Why do we stand during Grand Entry, Honor Songs, and prayers?
It is a sign of respect. If you are elderly or have a medical condition, you may remain seated if you need to. During prayers, please show respect by refraining from talking and remove your hat or cap.

What do the Arena Directors do?
They are responsible for keeping everything in the arena running smoothly. They line up the dancers for Grand Entry, set up the dance categories, select judges, and generally manage the inner workings of the Wacipi. Their role is very important and is respected.

What do the Masters of Ceremony do? 
Their responsibility is to keep the dancers, singers, and crowd informed. They will explain the dance styles, tell jokes and anecdotes about dancers and staff, and generally keep the action moving. They will call the dance categories and announce the winners. They are an important part of the Wacipi.

Why are veterans honored so prominently?
Traditionally, the Dakota honored warriors who fought to protect the people and their way of life. As the United States was formed, warriors continued that fight which today is in the form of serving in the United States Armed Services. Indian people serve in the Armed Forces at the highest rate of any ethnic group in this country. Lakota and Navajo Codetalkers have been recognized in recent years for their contributions during World War II. The willingness of veterans to serve to protect the people of this continent is held in high regard by all Indian people. We are honored to have Veterans at our Wacipi, and we thank them for their service. Veterans are greatly esteemed not only for their willingness to serve and protect others, but also for their willingness to offer their lives to keep others safe.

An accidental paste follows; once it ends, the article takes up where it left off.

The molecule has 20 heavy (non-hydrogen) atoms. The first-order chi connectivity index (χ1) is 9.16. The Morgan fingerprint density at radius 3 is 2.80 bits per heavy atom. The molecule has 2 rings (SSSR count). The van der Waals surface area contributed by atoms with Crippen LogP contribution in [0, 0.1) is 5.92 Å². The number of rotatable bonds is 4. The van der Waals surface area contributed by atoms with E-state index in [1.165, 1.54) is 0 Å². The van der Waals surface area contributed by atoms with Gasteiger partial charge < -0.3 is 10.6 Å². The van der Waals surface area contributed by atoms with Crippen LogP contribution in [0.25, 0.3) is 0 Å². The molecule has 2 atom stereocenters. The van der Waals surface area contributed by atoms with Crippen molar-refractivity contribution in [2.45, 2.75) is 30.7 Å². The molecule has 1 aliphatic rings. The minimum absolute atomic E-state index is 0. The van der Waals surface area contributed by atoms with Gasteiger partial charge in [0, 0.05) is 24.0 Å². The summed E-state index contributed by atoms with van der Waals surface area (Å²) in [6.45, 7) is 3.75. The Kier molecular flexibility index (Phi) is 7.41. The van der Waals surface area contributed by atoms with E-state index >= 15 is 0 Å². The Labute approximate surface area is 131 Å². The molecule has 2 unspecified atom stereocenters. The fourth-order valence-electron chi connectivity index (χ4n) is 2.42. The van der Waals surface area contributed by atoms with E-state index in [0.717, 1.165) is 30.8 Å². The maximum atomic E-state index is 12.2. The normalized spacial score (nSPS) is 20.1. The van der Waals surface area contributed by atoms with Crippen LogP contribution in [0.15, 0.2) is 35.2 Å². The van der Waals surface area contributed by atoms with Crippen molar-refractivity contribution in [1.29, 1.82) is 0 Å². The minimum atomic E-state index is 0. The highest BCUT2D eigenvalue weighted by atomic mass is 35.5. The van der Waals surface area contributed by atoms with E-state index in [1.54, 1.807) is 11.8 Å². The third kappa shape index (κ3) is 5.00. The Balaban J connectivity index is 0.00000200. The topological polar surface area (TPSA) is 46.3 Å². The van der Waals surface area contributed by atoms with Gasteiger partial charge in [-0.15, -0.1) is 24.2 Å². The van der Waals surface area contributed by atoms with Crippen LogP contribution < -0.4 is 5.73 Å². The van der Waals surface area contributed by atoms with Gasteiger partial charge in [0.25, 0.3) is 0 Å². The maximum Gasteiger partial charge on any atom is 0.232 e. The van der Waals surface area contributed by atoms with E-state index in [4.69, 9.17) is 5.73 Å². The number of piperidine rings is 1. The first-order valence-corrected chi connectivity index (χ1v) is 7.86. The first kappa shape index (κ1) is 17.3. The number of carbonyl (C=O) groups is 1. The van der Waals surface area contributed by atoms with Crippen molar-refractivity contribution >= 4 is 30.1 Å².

Why are elders honored?
Elders are held in high esteem in the Dakota culture. They have lived their lives, learning along the way, and gladly share their wisdom and insight with others. We have much to learn from our elders. Dancers who are elders are especially looked after and honored. Elders are invited to eat first at the dining tent.

What is an Honor Song?
An Honor Song is sung for an individual who has passed into the Spirit World, graduated from school, received an accolade, or perhaps received an Indian name. Everyone is invited to come and pay their respects by gently shaking the hands of the family of the one honored and then joining the line behind them to finish the dance around the arena.

What is special about the arena?
The arena contains a grassy area which is sacred land. It has been blessed for the gathering. Prayers have been said, and tobacco has been offered to the Creator. This is not an area where children are invited to play. Treat this area like a church. There is no smoking in the dance area inside the arena. Also, this is not an area for the public to cut across or use as a short cut. Do not walk across the arena or allow your children to run in the arena. Do not eat or drink while dancing or during prayers or Honor Songs. If it is very, very hot, then small water bottles are allowed in the Arena. In the very middle of the Arena are flag poles and holders for Eagle feather staffs.

What is the Eagle Feather/Fallen Warrior Ceremony?
When an Eagle feather falls to the ground, there is a special ceremony for veterans to retrieve the Fallen Warrior. We have the highest respect for the Eagle, the Wambdi. The Eagle flies higher than any other being and carries prayers to the Creator. Possession of Eagle feathers is an honor; they are usually received as a gift from a relative, spiritual teacher, or from the Eagle himself. Please, no photographs during this ceremony.